Travel to Andros is fairly easy. The big decision is whether or not to charter a small plane for the hop from Fort Lauderdale or Nassau or to go with the only scheduled airline, Bahamas Air. Bahamas Air is rather casual about arrival and departure times. If time is critical or you are traveling with a group, I would definitely recommend a charter flight. If money is not a problem, then, by all means, take the charter. Bahamas Air is about $150 one way from Fort Lauderdale with a stop in Nassau and at least three hours of travel time. A charter is about $700, will accommodate 5 to 7 people and you will be in Andros in an hour. When I do it again this winter, I plan to fly directly to Nassau on a scheduled airline from the States and the take the short 15-minute hop on a charter flight to Andros. The cost for the charter is about $300 for up to 5 passengers. If I can’t hook up with another person or two I will hop a Bahamas Air flight for about $50. At the Andros Island Bonefish Club, the prices are very reasonable. $2205 per person, double occupancy, will get you 7 nights and 6 full days of fishing with guides and all meals. For those with less time available, like “I have to get out of here for a long weekend,” shorter stays are also popular. Four nights and 3 full days of fishing with guides and meals go for $1185 per person double occupancy.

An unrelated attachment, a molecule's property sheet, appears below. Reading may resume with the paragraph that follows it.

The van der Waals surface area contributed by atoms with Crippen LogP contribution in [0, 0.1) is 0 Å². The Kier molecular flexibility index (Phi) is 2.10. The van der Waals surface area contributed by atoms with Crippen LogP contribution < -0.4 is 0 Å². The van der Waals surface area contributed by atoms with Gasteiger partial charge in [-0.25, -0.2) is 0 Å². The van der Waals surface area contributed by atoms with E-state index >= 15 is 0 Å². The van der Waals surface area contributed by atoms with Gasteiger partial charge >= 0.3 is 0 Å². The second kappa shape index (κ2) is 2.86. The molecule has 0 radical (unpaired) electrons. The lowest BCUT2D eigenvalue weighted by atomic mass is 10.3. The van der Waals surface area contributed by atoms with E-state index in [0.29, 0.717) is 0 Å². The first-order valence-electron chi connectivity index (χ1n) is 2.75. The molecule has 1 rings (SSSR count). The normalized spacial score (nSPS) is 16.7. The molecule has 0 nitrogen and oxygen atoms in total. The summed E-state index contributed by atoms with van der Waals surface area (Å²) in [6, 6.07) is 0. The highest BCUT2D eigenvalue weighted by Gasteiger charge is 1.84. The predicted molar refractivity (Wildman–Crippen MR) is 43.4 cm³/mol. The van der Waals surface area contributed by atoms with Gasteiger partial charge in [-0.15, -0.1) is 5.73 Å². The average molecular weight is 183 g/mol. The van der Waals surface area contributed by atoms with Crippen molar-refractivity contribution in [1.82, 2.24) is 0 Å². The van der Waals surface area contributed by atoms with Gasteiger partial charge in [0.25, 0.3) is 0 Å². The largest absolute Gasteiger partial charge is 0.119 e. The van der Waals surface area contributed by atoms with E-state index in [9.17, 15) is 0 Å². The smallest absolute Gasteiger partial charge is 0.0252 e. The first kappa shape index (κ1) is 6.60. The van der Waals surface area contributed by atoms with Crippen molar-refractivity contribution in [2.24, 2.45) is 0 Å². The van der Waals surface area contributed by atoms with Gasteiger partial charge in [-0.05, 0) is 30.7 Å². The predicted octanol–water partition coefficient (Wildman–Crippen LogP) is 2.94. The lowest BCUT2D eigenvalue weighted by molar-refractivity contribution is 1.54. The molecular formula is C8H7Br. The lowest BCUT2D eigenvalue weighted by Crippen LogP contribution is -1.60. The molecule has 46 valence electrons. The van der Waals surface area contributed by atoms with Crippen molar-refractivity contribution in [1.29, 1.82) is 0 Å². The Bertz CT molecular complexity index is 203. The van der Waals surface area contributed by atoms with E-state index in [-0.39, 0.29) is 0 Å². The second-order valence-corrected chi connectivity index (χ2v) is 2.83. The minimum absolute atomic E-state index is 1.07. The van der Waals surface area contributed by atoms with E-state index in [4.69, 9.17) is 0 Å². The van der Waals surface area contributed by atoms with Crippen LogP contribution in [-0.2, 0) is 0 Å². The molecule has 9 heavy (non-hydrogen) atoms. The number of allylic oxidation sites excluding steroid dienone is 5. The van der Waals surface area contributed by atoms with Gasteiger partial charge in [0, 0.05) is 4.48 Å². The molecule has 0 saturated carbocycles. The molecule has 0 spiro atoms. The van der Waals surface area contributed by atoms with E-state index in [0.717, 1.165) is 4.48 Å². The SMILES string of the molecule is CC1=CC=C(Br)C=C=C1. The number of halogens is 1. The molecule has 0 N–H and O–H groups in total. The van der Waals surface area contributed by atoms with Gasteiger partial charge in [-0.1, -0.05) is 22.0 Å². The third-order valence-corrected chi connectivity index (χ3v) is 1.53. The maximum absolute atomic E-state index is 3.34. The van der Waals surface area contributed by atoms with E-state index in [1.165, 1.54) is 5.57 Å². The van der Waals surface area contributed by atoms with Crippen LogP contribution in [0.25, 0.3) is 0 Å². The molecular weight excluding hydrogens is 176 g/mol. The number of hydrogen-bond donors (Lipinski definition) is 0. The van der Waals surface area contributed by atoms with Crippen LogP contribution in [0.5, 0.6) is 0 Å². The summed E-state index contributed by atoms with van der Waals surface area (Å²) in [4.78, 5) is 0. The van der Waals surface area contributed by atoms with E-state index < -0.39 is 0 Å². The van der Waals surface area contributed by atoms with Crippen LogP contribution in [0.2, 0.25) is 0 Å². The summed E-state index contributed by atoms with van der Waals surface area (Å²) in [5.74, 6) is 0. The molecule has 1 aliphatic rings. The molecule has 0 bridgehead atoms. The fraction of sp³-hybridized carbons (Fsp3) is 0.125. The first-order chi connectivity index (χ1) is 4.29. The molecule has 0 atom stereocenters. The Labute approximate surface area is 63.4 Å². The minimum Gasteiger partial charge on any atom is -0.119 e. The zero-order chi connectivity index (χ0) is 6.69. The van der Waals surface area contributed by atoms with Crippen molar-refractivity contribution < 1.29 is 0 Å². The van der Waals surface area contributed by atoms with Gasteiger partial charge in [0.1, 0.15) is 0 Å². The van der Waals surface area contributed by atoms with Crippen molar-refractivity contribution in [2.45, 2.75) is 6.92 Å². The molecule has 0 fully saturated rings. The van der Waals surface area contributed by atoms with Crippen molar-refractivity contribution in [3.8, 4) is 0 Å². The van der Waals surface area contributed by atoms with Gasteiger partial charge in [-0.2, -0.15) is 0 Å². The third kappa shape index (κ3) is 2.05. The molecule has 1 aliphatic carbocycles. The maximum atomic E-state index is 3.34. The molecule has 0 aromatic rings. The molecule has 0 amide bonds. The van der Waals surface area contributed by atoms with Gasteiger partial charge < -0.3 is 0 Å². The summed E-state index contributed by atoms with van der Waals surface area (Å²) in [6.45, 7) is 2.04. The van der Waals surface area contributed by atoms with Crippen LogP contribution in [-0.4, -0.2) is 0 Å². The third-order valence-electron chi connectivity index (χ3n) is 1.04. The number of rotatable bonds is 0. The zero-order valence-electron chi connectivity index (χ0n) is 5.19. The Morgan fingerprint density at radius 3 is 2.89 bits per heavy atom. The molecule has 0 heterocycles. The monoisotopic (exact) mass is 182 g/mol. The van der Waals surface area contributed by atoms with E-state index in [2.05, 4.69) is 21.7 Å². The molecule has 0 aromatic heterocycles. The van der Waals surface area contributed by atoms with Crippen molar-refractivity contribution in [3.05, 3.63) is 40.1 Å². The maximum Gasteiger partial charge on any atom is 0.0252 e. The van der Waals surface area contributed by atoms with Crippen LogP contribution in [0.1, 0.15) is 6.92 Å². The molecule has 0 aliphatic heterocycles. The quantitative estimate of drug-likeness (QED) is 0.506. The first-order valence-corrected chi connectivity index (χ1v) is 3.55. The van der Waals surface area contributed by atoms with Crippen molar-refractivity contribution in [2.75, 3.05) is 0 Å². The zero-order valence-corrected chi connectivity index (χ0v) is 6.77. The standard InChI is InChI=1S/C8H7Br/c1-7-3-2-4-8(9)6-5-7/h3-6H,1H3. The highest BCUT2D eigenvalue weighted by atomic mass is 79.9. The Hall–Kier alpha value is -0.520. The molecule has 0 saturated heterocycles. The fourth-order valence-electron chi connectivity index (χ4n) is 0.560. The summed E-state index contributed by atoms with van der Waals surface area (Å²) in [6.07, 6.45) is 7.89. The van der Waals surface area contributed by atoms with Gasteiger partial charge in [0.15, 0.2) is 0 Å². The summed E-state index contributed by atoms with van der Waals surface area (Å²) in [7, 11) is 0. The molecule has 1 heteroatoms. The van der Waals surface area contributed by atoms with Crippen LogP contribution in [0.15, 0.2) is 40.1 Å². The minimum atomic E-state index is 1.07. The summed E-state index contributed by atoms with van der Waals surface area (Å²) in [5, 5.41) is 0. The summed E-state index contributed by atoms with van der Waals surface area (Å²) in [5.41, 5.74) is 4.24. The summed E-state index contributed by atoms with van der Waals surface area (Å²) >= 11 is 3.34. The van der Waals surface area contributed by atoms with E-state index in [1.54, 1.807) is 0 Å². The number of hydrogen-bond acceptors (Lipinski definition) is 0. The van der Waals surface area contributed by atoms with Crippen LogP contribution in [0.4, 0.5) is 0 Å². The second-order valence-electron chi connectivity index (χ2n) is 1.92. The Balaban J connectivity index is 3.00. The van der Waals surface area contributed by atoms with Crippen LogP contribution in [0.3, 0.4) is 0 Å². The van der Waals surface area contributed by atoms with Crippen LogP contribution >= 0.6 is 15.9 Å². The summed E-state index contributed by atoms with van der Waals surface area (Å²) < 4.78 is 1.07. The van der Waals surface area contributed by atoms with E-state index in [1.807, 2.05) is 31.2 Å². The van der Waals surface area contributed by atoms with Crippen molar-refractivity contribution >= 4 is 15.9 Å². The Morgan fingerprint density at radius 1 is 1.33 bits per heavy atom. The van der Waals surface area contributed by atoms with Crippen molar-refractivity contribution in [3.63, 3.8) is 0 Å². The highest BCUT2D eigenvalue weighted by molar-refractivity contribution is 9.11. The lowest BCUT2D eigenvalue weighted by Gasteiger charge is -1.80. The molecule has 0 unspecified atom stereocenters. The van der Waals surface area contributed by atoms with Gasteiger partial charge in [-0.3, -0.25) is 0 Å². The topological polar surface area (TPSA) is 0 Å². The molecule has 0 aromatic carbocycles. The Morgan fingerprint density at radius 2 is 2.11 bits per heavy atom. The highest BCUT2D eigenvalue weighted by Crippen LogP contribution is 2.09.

When you consider the cost of a vacation to any other destination, a trip to Andros compares very well.
If you like to fish light tackle for the ultimate challenge and thrill then flats fishing on Andros Island should be your next destination and the Andros Island Bonefish Club is definitely a great place to stay.